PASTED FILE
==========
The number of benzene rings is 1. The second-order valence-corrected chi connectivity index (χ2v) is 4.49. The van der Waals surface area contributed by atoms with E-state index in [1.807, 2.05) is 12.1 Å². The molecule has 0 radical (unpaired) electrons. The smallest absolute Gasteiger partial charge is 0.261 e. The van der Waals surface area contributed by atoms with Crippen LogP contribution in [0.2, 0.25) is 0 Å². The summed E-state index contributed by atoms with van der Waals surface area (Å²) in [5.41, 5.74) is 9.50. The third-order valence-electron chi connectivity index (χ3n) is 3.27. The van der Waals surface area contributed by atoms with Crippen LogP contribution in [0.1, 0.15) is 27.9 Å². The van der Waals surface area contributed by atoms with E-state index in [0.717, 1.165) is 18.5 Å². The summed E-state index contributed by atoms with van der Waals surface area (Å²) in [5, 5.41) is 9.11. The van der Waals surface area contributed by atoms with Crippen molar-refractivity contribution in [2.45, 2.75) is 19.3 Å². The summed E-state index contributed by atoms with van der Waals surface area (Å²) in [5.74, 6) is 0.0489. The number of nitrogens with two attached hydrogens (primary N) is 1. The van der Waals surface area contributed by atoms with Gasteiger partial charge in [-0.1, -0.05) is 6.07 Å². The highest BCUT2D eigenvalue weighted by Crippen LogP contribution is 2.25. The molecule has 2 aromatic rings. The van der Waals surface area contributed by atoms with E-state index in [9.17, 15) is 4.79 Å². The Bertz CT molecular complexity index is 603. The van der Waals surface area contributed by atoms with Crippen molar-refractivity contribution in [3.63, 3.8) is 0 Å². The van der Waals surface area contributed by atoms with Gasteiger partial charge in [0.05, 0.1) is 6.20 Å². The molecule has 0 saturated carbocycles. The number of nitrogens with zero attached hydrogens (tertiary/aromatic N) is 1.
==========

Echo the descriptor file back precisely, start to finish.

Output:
The number of benzene rings is 1. The second-order valence-corrected chi connectivity index (χ2v) is 4.49. The van der Waals surface area contributed by atoms with E-state index in [1.807, 2.05) is 12.1 Å². The molecule has 0 radical (unpaired) electrons. The smallest absolute Gasteiger partial charge is 0.261 e. The van der Waals surface area contributed by atoms with Crippen LogP contribution in [0.2, 0.25) is 0 Å². The summed E-state index contributed by atoms with van der Waals surface area (Å²) in [5.41, 5.74) is 9.50. The third-order valence-electron chi connectivity index (χ3n) is 3.27. The van der Waals surface area contributed by atoms with Crippen LogP contribution in [0.1, 0.15) is 27.9 Å². The van der Waals surface area contributed by atoms with E-state index in [0.717, 1.165) is 18.5 Å². The summed E-state index contributed by atoms with van der Waals surface area (Å²) in [5, 5.41) is 9.11. The van der Waals surface area contributed by atoms with Crippen molar-refractivity contribution in [2.45, 2.75) is 19.3 Å². The summed E-state index contributed by atoms with van der Waals surface area (Å²) in [5.74, 6) is 0.0489. The number of nitrogens with two attached hydrogens (primary N) is 1. The van der Waals surface area contributed by atoms with Gasteiger partial charge in [-0.1, -0.05) is 6.07 Å². The highest BCUT2D eigenvalue weighted by Crippen LogP contribution is 2.25. The molecule has 2 aromatic rings. The van der Waals surface area contributed by atoms with E-state index in [9.17, 15) is 4.79 Å². The Bertz CT molecular complexity index is 603. The van der Waals surface area contributed by atoms with Crippen molar-refractivity contribution in [3.63, 3.8) is 0 Å². The van der Waals surface area contributed by atoms with Gasteiger partial charge in [0.05, 0.1) is 6.20 Å². The molecule has 0 saturated carbocycles. The number of nitrogens with zero attached hydrogens (tertiary/aromatic N) is 1.